Italy has become the first country in the world to ban the production, sale and import of cultivated meat — a term derived from the way it is produced by the cultivation of animal cells rather than through the slaughter of animals.
The ban also extends to the use of words referring to traditional meat products, such as “salami” and “steak,” for marketing plant-based meat substitutes.
The Italian parliament passed the new law after months of debate. Breaking the rules can carry fines of up to 60,000 euros (65,800 U.S. dollars).
Italy’s ban comes as other countries — including Germany and Spain — are investing heavily in research for improving the production process for cultivated meat.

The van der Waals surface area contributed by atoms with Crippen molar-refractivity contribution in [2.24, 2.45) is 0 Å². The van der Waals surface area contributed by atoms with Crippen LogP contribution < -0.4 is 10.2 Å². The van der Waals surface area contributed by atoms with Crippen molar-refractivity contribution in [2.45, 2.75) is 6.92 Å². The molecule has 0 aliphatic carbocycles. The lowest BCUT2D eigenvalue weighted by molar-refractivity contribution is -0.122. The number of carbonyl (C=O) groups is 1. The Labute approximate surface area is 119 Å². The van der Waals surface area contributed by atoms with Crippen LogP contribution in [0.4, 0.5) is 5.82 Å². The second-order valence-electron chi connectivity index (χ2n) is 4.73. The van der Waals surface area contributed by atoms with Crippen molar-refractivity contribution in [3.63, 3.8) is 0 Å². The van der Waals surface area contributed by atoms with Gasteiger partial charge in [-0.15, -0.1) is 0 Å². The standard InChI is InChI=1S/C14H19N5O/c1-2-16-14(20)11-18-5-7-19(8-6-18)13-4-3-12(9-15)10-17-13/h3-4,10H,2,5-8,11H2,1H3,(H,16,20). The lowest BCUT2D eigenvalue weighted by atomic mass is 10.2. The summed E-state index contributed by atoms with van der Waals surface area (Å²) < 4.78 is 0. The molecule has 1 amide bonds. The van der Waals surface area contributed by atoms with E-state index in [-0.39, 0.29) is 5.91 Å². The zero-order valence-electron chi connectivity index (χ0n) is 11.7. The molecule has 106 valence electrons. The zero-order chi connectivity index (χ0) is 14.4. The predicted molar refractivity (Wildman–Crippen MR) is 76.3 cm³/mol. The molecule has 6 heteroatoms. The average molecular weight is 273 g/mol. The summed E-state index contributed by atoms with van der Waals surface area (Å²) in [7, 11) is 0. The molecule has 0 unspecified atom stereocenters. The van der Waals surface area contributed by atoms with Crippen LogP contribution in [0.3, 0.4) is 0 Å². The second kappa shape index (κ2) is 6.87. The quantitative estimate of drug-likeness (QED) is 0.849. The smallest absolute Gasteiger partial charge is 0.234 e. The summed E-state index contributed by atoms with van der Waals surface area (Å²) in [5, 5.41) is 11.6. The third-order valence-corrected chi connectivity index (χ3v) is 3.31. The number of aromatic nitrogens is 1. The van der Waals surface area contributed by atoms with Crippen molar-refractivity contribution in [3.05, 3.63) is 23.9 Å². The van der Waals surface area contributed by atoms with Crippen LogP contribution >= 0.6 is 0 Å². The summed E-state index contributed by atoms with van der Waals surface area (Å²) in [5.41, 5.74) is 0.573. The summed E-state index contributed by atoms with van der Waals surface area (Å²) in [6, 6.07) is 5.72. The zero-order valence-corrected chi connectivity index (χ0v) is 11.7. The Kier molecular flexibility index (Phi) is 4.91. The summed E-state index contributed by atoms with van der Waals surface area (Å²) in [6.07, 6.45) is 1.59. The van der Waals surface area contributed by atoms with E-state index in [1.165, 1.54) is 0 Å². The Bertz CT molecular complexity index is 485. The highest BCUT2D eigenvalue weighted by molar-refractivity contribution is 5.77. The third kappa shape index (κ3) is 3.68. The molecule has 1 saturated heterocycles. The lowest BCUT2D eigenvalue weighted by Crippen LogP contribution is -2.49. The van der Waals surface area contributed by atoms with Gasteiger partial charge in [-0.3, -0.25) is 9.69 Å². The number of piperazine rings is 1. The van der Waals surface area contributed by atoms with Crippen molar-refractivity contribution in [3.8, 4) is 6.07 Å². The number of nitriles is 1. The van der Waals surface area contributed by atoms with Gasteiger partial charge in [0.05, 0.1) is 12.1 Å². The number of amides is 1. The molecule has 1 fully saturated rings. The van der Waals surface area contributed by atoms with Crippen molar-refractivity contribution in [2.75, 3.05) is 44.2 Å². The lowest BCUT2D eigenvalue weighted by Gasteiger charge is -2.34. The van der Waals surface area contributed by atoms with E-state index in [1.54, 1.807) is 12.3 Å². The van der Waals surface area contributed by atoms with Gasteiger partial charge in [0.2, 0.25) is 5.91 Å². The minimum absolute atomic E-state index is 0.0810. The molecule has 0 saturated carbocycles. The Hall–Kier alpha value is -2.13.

Supporters argue that processing cultivated meat is more sustainable as it has a smaller environmental impact than producing animal-derived meat. It can also be healthier since cultivated meat does not require the use of hormones and antibiotics, and potentially costs less than the meat sourced traditionally.
According to a social media post by Agriculture Minister Francesco Lollobrigida, the move aims to protect Italy’s culinary traditions and jobs in the agricultural sector.
“Italy is the first nation in the world to be safe from the social and economic risks of synthetic food,” Lollobrigida wrote.
Earlier this year, Italy took a small step toward allowing the production and sale of food made from insects by establishing guidelines for how such products should be identified in the marketplace. Still, it might take several years until this source of protein becomes widely available in Italy.